Header image McAuley Images   Bronze Sculpture & Artwork by Sister Marie Henderson, RSM    
 
 
 
 

Creating Sculptures:
Where Does a Bronze Sculpture Begin?

All of Sister Marie's bronze sculptures and art begin with intense research into the character, history and lifestyle of the person whom she intends to artistically capture. For example, in the case of a sculpture, she then models her interpretation of that individual in clay, continuing to refine and define the features she wants most represented in her work. Once she is satisfied that she has captured the uniqueness of the individual, she then takes the clay original to a foundry.

From that point, a rubber or urethane mold is made that is cradled in plaster and the original clay sculpture is removed. Wax is poured into the rubber mold in its place. Then the new wax sculpture is pulled from the rubber mold and checked by the artist for accuracy. Sprues are attached and a second mold is made for the wax. This method is very precise, even to the inclusion of any fingerprints or precise detail that was found in the original clay.

From this point a ceramic shell mold is then made by dipping the wax repeatedly into slurry, followed each time by coating the wet slurry with sand and a gravel-like substance to build up the ceramic shell. Many dippings are required and after this mold is thoroughly dry it is only then placed in a kiln and the wax melted from the interior.

This leaves a perfect impression into which the molten bronze can be poured. If the original bronze art was complicated, multiple ceramic shells would be made and the pouring of bronze would occur into each mold. Then the ceramic shell molds would be broken and chipped away and the final bronze would be free. The last steps include the cleaning of the bronze, welding of all pieces together and lastly, the application of the patina.

This method is known as the lost wax method and is age old.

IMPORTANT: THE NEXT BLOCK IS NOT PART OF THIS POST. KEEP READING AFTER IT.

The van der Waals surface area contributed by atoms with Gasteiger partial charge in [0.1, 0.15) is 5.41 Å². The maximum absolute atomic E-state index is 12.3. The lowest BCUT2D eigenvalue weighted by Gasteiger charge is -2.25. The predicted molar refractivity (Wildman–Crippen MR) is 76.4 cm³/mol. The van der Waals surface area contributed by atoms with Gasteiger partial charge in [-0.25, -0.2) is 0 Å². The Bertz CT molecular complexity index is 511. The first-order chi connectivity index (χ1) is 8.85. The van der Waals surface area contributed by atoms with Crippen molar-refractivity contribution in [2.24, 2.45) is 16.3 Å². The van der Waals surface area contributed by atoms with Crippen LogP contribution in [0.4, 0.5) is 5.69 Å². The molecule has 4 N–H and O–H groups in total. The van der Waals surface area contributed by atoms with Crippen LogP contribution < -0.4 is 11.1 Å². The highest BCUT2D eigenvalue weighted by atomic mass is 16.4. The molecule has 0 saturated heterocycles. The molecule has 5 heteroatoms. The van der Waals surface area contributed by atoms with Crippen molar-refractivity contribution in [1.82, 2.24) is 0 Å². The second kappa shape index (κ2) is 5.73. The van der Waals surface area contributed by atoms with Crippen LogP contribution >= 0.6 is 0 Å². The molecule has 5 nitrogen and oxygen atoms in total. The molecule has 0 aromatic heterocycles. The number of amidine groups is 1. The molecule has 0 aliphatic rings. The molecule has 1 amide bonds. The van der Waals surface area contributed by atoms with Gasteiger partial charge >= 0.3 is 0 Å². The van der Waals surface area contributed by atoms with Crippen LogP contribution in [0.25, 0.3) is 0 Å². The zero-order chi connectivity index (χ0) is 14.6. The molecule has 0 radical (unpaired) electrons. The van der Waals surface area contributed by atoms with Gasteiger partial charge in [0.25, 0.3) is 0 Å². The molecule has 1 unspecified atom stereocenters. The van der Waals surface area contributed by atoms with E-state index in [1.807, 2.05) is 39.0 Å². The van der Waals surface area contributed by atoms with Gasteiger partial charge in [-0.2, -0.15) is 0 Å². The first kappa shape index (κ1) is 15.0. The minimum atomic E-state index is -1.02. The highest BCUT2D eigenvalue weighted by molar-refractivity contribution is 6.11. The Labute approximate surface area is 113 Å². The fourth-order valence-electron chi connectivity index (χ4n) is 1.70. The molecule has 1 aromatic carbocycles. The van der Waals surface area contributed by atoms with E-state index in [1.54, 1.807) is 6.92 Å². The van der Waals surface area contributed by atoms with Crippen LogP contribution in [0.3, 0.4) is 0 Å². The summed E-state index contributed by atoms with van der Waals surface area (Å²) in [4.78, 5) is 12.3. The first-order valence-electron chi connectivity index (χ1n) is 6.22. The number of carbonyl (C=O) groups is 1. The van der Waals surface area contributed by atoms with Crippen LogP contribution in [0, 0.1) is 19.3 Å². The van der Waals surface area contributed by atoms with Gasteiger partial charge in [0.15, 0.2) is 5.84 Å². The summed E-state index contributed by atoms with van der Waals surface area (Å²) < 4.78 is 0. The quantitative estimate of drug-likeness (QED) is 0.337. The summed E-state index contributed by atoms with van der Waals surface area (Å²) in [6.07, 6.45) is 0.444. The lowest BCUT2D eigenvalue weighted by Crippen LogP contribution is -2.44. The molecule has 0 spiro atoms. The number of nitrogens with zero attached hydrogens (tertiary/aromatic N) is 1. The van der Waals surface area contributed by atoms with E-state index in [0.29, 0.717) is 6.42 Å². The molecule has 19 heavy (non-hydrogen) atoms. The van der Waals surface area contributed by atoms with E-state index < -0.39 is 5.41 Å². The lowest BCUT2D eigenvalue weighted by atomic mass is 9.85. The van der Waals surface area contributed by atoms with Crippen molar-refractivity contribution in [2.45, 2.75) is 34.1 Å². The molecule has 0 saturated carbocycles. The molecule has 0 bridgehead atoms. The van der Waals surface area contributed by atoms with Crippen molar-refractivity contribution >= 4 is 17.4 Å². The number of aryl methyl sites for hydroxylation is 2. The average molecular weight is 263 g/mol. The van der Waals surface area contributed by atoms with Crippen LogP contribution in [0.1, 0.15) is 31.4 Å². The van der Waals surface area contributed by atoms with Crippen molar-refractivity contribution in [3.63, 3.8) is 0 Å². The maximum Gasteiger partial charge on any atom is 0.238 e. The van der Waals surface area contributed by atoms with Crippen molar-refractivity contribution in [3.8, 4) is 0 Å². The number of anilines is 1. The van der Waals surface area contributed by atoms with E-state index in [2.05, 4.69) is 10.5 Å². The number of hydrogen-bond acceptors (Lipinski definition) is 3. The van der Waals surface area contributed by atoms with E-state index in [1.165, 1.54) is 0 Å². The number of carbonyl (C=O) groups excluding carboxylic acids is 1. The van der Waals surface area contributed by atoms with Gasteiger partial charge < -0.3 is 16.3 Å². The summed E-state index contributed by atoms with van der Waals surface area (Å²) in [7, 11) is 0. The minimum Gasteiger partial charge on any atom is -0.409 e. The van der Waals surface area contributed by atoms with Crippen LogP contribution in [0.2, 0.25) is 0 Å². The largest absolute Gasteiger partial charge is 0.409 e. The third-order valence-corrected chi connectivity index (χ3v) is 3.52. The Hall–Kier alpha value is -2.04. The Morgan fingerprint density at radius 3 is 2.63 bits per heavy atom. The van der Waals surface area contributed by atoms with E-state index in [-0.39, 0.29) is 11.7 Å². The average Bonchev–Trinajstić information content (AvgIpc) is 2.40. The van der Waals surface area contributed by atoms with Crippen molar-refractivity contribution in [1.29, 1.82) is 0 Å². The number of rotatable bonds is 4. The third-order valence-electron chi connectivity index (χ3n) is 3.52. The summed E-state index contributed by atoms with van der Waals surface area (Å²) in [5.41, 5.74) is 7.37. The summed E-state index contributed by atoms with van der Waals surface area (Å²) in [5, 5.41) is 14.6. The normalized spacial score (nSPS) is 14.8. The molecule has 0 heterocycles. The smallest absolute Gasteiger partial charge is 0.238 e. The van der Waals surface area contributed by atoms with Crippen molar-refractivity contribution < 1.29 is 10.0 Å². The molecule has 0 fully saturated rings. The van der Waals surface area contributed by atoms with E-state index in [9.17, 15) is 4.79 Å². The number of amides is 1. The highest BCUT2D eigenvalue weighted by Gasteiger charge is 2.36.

Sculptures are available in your choice of two patinas that include:

• Golden Brown
• Green

 

Life Size Bronze Sculptures
• Life Size representation of Catherine McAuley"
• Theresa Gerhardinger (Foundress of the School Sisters of Notre Dame)
• Mary of Nazareth, 5/4 Life Size (Life Size plus 1/4)
• Bronze Bust of Catherine McAuley, Foundress of the Sisters of Mercy
• Bronze Bust of Frances Warde, first Sister of Mercy to establish a foundation in the U.S.
• Young woman
• Young man


Bronze Reliefs
• Catherine McAuley with two children
• "The Spirit of Mercy" relief sculpture features figures of Catherine McAuley, Nelson Mandella,
    Desmond Tutu, Mother Theresa & Elizabeth Seton set alongside the Baggot Street foundation
• "Friends of Catherine McAuley"
• Bronze relief sculpture of Catherine McAuley
• Bronze relief sculpture of Catherine McAuley circa 1831
• Commissioned portrait sculpture, such as that of Sister Mary Alphonsus Mulroy of Nampa, Idaho
• Bronze relief, Life Size, sculpture of St. Thomas More, patron saint of politicians & attorneys

Bronze Table Sculpture
• Bronze sculpture of Catherine McAuley
• Bronze Sculpture of Catherine McAuley & Frances Warde

Catherine McAuley Prints
All prints are matted, framed in wood and arrive ready for display.

Catherine McAuley Notecards
Stocked cards are available as pictured. Customized cards, with a variety of quotes,
are available on commission for the same price.


Laser Etched Crystals
3-D laser etched crystal embedded with the likeness of Catherine McAuley, Foundress of the Sisters of Mercy.


Medallions
Beautiful silver with gold and bronze medallions of Catherine McAuley are available.

 

 

 
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